21 December 2007

Merry Humbug - sort of...

Christmas... The time of year where merchants lick their collective lips at the chance to go into the black for the entire year, people hang lights - some gaudy and over-the-top, some tasteful - around their houses and yards, little plastic statues standing in the middle of the lawn become acceptable decoration, and for some reason, a big fat guy in red gives presents to people who celebrate the birth of a guy supposedly born 2000+ years ago. Personally, I really do find the whole ritual disturbing. I can understand if you celebrate the religious aspects of it but the rest of it seems outlandish to me. How on earth do celebrating the birth of your lord and decorating a pine tree with glass balls relate? The history about it is, well, history and you can read about it if you want. I'm sure Wikipedia has a bunch of topics on it but what I really want to talk about is me. Me, myself, and I... and how the three of us feel about this "holiday" plus some other stuff.

I despise this "holiday". Yes, you read it correctly. I DESPISE this "holiday". My feelings are partially based on the fact that I am not a follower of any of the religions that celebrate this "holiday" but it also goes beyond that. I hate how something that is supposed to be a religious celebration has turned into a marketing frenzy without any means of avoiding it. It bothers me that advertisements and public decorations with Christmas themes show up before Halloween, and ESPECIALLY before Thanksgiving, a NATIONAL holiday. I know what you're going to say (at least those who know me best do): How can someone who is studying marketing hate this "holiday"? I'll tell you. I HAVE PRINCIPLES. One of which is to respect other people's religious beliefs. By using someone's religious beliefs to influence their purchasing is deplorable. If you don't think so, reexamine your logic. It's pandering at its best and blasphemy (if you are a believer of that religion) at its worst.

You'd think that out here in the heart of the Islamic world, I'd be free of it but you'd be wrong. It's everywhere. Well, everywhere ON base. Off base, with the local population, you don't see this at all which, surprisingly, makes me more comfortable these days. Stars and Stripes, the newspaper we get out here, prints advertisements from companies hoping to sell their wares during this "holiday" season.... Since when did a holiDAY become a season??? We'll leave that one for another rant... Anyway, where was I? Oh, yeah... Not only does the newspaper print ads but the exchanges on post have decorations put up. It's enough to make me a little sick. If I didn't love the Red Bull Slushies so much, I'd be tempted not to frequent the exchange during this time of year.

I know it's supposed to make the soldiers feel more at home but it really just irks me. With every blink of those gaudy little lights, with every jingle of every little bell, with every movie about Christmas on television, my heart rate quickens and I search for a place to hide until December 26th when it's all over.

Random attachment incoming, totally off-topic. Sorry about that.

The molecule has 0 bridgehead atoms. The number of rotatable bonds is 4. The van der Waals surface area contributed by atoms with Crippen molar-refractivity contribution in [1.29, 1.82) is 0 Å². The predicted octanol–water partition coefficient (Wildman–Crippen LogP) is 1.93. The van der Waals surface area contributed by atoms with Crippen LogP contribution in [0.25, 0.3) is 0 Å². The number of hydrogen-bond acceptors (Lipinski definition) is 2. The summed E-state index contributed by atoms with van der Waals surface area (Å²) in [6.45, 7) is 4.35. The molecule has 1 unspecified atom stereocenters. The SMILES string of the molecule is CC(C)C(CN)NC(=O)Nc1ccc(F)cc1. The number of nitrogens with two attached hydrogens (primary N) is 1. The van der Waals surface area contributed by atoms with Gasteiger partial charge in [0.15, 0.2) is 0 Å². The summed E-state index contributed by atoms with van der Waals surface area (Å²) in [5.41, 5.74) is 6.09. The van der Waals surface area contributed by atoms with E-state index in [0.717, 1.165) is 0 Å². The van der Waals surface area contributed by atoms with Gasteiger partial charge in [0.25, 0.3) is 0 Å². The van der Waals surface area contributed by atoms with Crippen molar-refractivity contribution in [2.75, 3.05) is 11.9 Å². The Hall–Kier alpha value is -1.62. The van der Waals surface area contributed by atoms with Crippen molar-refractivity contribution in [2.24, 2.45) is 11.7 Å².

I don't know whether it's the forced exposure to it, especially as someone who doesn't follow those religious beliefs, or what but I actually dread December. I used to LOVE December because it meant snow, skiing, and time off from school. Now I relish the time after December more. For one, the days start to get longer and colder, more snow falls, and this year I come home for R&R after December, all the more reason to be excited for January. Also, the Dee-dee-deedle-ee's (as my grandfather calls them) are 12 months away, not even on the horizon. Another year of Christmas free days and reality before it happens all over again.

The people out here who I interact with regularly all seem to be keeping away from Christmas talk but as a collective, the military tends to treat this "holiday" as the most effective day for improving morale. In that regard, you can understand their reasoning. Something like 95% or more of the military (don't quote me, it's just a guess based off my experiences) is Christian and Christmas is traditionally, one of the two most sentimental holidays for American Christians - Thanksgiving being the other. It's a time when families tend to gather and spend some real quality time together. When you're out here away from your family, this time of year can be very tough emotionally. Suicide rates are highest around now and leaders are especially vigilant for signs from their troops. So what does the military do? They try to give everyone something from home to hold on to in order to boost spirits. This is where Christmas comes in. It's a valiant effort for sure. Sometimes, it's just what a soldier needs to keep going and sometimes it's too little too late.

What does it do for me? Bubkus. Nada. Zilch. Zero. Nothing... well, nothing positive. This isn't a traditionally sentimental time for me. Yes, I have a lot of fond memories from my childhood during this time of year but they didn't revolve much around this celebration. If these memories happened in February instead of December, I'm sure the differences would be transparent and nothing would be lost from my psyche.

For those of you who celebrate the holiday, I hope it is a joyous occasion. For the rest of us, have some scallion pancakes for me. I'm not going to make it this year. And for the most important person to me,

HAPPY BIRTHDAY!!!

See you in 3 weeks!

2 comments:

terp330 said...

Nice rant!Typical Vermont Christmas -- RAIN!

Noreen said...

I could not have said it better! This coming from a Catholic Italian. December really is the worst. Wait, make that October when all the decorations start appearing in the stores and the anxiety begins! Bah-humbug!!

God Bless you,
Noreen from Bill's office

PS: You are a terrific writer! I enjoy your blog very much.